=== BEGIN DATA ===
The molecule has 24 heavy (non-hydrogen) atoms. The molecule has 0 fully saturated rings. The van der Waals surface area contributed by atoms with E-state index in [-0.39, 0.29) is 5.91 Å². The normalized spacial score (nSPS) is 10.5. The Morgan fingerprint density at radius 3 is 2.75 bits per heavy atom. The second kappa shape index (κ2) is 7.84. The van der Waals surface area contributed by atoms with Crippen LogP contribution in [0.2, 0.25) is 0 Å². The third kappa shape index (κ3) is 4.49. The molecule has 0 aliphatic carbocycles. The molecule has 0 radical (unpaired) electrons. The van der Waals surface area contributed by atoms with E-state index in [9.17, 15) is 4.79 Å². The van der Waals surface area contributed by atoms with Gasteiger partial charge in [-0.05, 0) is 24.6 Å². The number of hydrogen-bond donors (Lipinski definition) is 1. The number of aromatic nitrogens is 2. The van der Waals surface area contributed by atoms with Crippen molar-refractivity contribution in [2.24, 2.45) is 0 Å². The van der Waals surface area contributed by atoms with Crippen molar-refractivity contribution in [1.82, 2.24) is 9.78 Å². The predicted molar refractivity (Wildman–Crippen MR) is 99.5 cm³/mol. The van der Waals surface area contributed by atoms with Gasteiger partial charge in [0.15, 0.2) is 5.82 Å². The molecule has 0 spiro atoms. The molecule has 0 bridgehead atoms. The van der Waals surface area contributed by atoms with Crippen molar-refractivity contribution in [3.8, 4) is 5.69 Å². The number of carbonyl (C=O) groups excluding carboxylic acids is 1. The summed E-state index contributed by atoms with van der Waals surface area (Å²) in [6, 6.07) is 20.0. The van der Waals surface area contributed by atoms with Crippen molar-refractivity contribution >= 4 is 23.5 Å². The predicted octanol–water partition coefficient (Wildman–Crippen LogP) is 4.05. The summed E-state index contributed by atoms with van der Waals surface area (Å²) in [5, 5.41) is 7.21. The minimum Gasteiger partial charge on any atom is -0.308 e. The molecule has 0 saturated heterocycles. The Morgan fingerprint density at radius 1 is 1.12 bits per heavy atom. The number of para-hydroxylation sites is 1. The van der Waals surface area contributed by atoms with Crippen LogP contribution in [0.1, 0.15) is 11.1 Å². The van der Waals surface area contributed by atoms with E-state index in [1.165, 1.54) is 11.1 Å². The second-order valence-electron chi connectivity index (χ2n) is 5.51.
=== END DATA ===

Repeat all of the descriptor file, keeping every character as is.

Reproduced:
The molecule has 24 heavy (non-hydrogen) atoms. The molecule has 0 fully saturated rings. The van der Waals surface area contributed by atoms with E-state index in [-0.39, 0.29) is 5.91 Å². The normalized spacial score (nSPS) is 10.5. The Morgan fingerprint density at radius 3 is 2.75 bits per heavy atom. The second kappa shape index (κ2) is 7.84. The van der Waals surface area contributed by atoms with Crippen LogP contribution in [0.2, 0.25) is 0 Å². The third kappa shape index (κ3) is 4.49. The molecule has 0 aliphatic carbocycles. The molecule has 0 radical (unpaired) electrons. The van der Waals surface area contributed by atoms with E-state index in [9.17, 15) is 4.79 Å². The van der Waals surface area contributed by atoms with Gasteiger partial charge in [-0.05, 0) is 24.6 Å². The number of hydrogen-bond donors (Lipinski definition) is 1. The number of aromatic nitrogens is 2. The van der Waals surface area contributed by atoms with Crippen molar-refractivity contribution in [2.24, 2.45) is 0 Å². The van der Waals surface area contributed by atoms with Crippen molar-refractivity contribution in [1.82, 2.24) is 9.78 Å². The predicted molar refractivity (Wildman–Crippen MR) is 99.5 cm³/mol. The van der Waals surface area contributed by atoms with Gasteiger partial charge in [0.15, 0.2) is 5.82 Å². The molecule has 0 spiro atoms. The molecule has 0 bridgehead atoms. The van der Waals surface area contributed by atoms with Crippen molar-refractivity contribution in [3.8, 4) is 5.69 Å². The number of carbonyl (C=O) groups excluding carboxylic acids is 1. The summed E-state index contributed by atoms with van der Waals surface area (Å²) in [6, 6.07) is 20.0. The van der Waals surface area contributed by atoms with Crippen molar-refractivity contribution >= 4 is 23.5 Å². The predicted octanol–water partition coefficient (Wildman–Crippen LogP) is 4.05. The summed E-state index contributed by atoms with van der Waals surface area (Å²) in [5, 5.41) is 7.21. The minimum Gasteiger partial charge on any atom is -0.308 e. The molecule has 0 saturated heterocycles. The Morgan fingerprint density at radius 1 is 1.12 bits per heavy atom. The number of para-hydroxylation sites is 1. The van der Waals surface area contributed by atoms with Crippen LogP contribution in [0.1, 0.15) is 11.1 Å². The van der Waals surface area contributed by atoms with E-state index in [1.165, 1.54) is 11.1 Å². The second-order valence-electron chi connectivity index (χ2n) is 5.51.